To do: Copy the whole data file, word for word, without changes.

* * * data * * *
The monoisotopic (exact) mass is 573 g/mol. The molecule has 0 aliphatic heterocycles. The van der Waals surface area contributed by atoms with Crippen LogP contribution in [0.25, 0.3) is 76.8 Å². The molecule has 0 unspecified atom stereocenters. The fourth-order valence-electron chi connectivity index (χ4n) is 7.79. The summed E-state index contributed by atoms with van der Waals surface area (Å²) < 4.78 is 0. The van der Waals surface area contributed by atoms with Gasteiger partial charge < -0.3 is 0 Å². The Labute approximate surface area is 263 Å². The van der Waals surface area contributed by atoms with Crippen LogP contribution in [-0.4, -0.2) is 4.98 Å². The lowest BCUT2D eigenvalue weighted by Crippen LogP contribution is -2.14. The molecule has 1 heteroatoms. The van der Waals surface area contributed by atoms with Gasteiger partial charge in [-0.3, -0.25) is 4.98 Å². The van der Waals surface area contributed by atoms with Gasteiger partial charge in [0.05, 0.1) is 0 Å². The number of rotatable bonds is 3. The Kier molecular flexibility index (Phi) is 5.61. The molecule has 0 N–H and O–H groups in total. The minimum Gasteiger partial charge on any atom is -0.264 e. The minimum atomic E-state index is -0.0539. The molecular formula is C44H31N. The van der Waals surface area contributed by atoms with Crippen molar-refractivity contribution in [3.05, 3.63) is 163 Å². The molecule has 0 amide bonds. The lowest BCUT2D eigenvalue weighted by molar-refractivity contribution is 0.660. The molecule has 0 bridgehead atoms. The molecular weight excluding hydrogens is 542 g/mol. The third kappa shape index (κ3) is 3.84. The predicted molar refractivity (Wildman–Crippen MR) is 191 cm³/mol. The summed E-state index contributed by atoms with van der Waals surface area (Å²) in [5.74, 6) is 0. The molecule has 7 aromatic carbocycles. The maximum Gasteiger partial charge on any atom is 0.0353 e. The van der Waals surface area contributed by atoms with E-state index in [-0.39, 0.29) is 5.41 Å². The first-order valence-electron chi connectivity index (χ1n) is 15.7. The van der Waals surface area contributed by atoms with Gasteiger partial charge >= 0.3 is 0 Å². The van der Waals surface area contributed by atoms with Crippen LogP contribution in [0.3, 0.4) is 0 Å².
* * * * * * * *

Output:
The monoisotopic (exact) mass is 573 g/mol. The molecule has 0 aliphatic heterocycles. The van der Waals surface area contributed by atoms with Crippen LogP contribution in [0.25, 0.3) is 76.8 Å². The molecule has 0 unspecified atom stereocenters. The fourth-order valence-electron chi connectivity index (χ4n) is 7.79. The summed E-state index contributed by atoms with van der Waals surface area (Å²) < 4.78 is 0. The van der Waals surface area contributed by atoms with Gasteiger partial charge < -0.3 is 0 Å². The Labute approximate surface area is 263 Å². The van der Waals surface area contributed by atoms with Crippen LogP contribution in [-0.4, -0.2) is 4.98 Å². The lowest BCUT2D eigenvalue weighted by Crippen LogP contribution is -2.14. The molecule has 1 heteroatoms. The van der Waals surface area contributed by atoms with Gasteiger partial charge in [-0.3, -0.25) is 4.98 Å². The van der Waals surface area contributed by atoms with Gasteiger partial charge in [0.05, 0.1) is 0 Å². The number of rotatable bonds is 3. The Kier molecular flexibility index (Phi) is 5.61. The molecule has 0 N–H and O–H groups in total. The minimum Gasteiger partial charge on any atom is -0.264 e. The minimum atomic E-state index is -0.0539. The molecular formula is C44H31N. The van der Waals surface area contributed by atoms with Crippen molar-refractivity contribution in [3.05, 3.63) is 163 Å². The molecule has 0 amide bonds. The lowest BCUT2D eigenvalue weighted by molar-refractivity contribution is 0.660. The molecule has 0 bridgehead atoms. The molecular weight excluding hydrogens is 542 g/mol. The third kappa shape index (κ3) is 3.84. The predicted molar refractivity (Wildman–Crippen MR) is 191 cm³/mol. The summed E-state index contributed by atoms with van der Waals surface area (Å²) in [5.74, 6) is 0. The molecule has 7 aromatic carbocycles. The maximum Gasteiger partial charge on any atom is 0.0353 e. The van der Waals surface area contributed by atoms with E-state index in [-0.39, 0.29) is 5.41 Å². The first-order valence-electron chi connectivity index (χ1n) is 15.7. The van der Waals surface area contributed by atoms with Gasteiger partial charge >= 0.3 is 0 Å². The van der Waals surface area contributed by atoms with Crippen LogP contribution in [0.3, 0.4) is 0 Å².